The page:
Defendants have not identified any non-party witnesses who reside outside the 100-mile range of the federal subpoena if the case was tried in Austin. Plaintiff, however, has identified four witnesses – Plaintiff’s treating medical providers – who are all outside of the 100-mile range of the Waco courthouse. Accordingly, litigating this case in Waco would not be clearly more convenient for these witnesses.
*4 In addition, all of the witnesses identified by the Defendants fall within both the Austin and Waco Divisions’ subpoena power under Rule 45(c)(1)(B)(i). Litigating this case in Waco thus would not be any more or less convenient for these witnesses. See Zamora v. Stroman, 2017 WL 2634190, at *4 (W.D. Tex. June 16, 2017) (finding that transferring case to Waco would not be more convenient for nonparty witnesses where Waco and Austin both had subpoena power over those witnesses). This factor does not weigh in favor of transfer.
3. Costs of Attendance for Willing Witnesses
The third private interest factor is the cost of attendance for willing witness. As noted above, Defendants argue that it would be more convenient for the witnesses located in Belton and Temple to travel to Waco instead of Austin. As already noted, traveling a few extra miles does not demonstrate a significant inconvenience for these witnesses.
In contrast, Plaintiff has identified several of his treating physicians and medical providers who reside within the Austin Division who will testify at the trial and would be inconvenienced if they have to travel to Waco instead of Austin. In addition, Plaintiff has identified several other witnesses who reside in the Austin Division, including his wife and co-workers, who also will testify at trial regarding Plaintiff’s injuries and pain and suffering. These witnesses would be inconvenienced if they had to travel to Waco instead of Austin. “In general, a transfer should not be made where the only practical effect is to shift inconvenience from the moving party to the non-moving party.” Zurich Am. Ins. Co. v. Tejas Concrete & Materials Inc., 982 F. Supp. 2d 714, 726 (W.D. Tex. 2013) (internal citation omitted).
All of the Defendants in this case reside are non-Texas residents. As noted, King resides in Arkansas and Beli resides in Michigan. Looney is an Arkansas corporation and Express is a Michigan corporation. Accordingly, all of these party witnesses would be equally inconvenienced by traveling to either Waco or Austin. See Zamora, 2017 WL 2634190, at *4 (finding that out-of-state witnesses would be similarly inconvenienced if the case was tried in either Waco or Austin). Moreover, as Plaintiff points out, the Austin airport is a major international airport served by numerous airlines and daily flights. In contrast, the Waco airport is a small regional airport which is served by only one airline. Accordingly, these witnesses also would be more inconvenienced by traveling to Waco rather than to Austin. Accordingly, this factor weighs against transfer.
4. All other Practical Problems
The fourth private interest factor is “all other practical problems that make trial of a case easy, expeditious, and inexpensive.” Volkswagen II, 545 F.3d at 315. Defendants have failed to identify any other practical problems that would arise that favor transferring this case to Waco. This factor therefore weighs against transfer.
In sum, Defendants have failed to show that any of the private factors weigh in favor of transferring the case to the Waco Division.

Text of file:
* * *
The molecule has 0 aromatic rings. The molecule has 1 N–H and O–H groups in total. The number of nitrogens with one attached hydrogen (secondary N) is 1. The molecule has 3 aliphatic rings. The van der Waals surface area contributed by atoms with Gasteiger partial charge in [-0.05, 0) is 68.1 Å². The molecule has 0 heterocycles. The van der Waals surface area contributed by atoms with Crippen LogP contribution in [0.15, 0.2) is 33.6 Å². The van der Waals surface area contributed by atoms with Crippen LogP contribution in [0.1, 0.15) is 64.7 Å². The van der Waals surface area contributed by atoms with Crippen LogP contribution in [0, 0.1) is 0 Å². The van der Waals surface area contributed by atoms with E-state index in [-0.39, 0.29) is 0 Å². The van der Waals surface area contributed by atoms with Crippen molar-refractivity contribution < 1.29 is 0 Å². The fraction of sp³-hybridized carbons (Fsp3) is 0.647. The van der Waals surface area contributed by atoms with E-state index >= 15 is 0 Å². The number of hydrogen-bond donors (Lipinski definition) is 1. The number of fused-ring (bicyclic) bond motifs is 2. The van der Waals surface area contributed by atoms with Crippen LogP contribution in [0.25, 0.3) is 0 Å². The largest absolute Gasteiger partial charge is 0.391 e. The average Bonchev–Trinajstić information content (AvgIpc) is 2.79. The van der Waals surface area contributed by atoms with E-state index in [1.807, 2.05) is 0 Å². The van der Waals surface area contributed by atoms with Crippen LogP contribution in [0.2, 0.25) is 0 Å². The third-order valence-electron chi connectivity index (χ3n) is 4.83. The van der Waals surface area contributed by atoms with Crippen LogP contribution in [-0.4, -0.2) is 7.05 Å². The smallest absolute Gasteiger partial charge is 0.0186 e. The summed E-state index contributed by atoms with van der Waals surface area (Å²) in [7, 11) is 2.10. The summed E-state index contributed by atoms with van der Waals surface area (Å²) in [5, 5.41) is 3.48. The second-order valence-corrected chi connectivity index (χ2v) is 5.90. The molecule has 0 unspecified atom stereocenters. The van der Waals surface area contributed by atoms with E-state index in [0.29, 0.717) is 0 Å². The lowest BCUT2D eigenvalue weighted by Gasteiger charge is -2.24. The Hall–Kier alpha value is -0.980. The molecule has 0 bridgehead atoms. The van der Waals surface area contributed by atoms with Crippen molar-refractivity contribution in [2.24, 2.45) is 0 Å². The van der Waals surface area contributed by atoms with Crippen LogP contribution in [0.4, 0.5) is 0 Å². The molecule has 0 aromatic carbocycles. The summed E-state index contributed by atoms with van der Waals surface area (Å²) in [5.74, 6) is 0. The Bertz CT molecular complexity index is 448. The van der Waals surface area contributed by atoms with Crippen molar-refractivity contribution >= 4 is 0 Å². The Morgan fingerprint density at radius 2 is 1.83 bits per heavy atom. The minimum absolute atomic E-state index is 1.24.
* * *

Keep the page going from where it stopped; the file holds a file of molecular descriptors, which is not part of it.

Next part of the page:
C. Public Factors
Defendants have failed to address any of the public factors and thus has failed to sustain their burden of proof on these factors.
Defendants have not shown “good cause” for transfer of the instant case to the Waco Division. Defendants had the burden to “clearly demonstrate that a transfer is ‘[f]or the convenience of parties and witnesses, in the interest of justice.’ ” Volkswagen II, 545 F.3d at 314 (quoting 28 U.S.C. § 1404(a)) (emphasis added). The Court finds Defendants have not met their burden of showing venue is clearly more convenient in the Waco Division for the parties and witnesses in this case. “[W]hen the transferee venue is not clearly more convenient than the venue chosen by the plaintiff, the plaintiff’s choice should be respected.” Id. at 315. Accordingly, Defendants’ Motion to Transfer Venue should be denied.
*5 Based on the foregoing, the undersigned RECOMMENDS that the District Court DENY Defendants Phillip King and Michael Looney Trucking, LLC’s Opposed Motion to Transfer Venue (Dkt. No. 3).
IT IS FURTHER ORDERED that this case be removed from the Magistrate Court’s docket and returned to the docket of the Honorable Lee Yeakel.
The parties may file objections to this Report and Recommendation. A party filing objections must specifically identify those findings or recommendations to which objections are being made. The District Court need not consider frivolous, conclusive, or general objections. See Battle v. United States Parole Comm’n, 834 F.2d 419, 421 (5th Cir. 1987). A party’s failure to file written objections to the proposed findings and recommendations contained in this Report within fourteen (14) days after the party is served with a copy of the Report shall bar that party from de novo review by the District Court of the proposed findings and recommendations in the Report and, except upon grounds of plain error, shall bar the party from appellate review of unobjected-to proposed factual findings and legal conclusions accepted by the District Court. See 28 U.S.C. § 636(b)(1); Thomas v. Arn, 474 U.S. 140, 150-53 (1985); Douglass v. United Servs. Auto. Ass’n, 79 F.3d 1415, 1428-29 (5th Cir. 1996) (en banc).
SIGNED on December 5, 2019.
Slip Copy, 2019 WL 6606532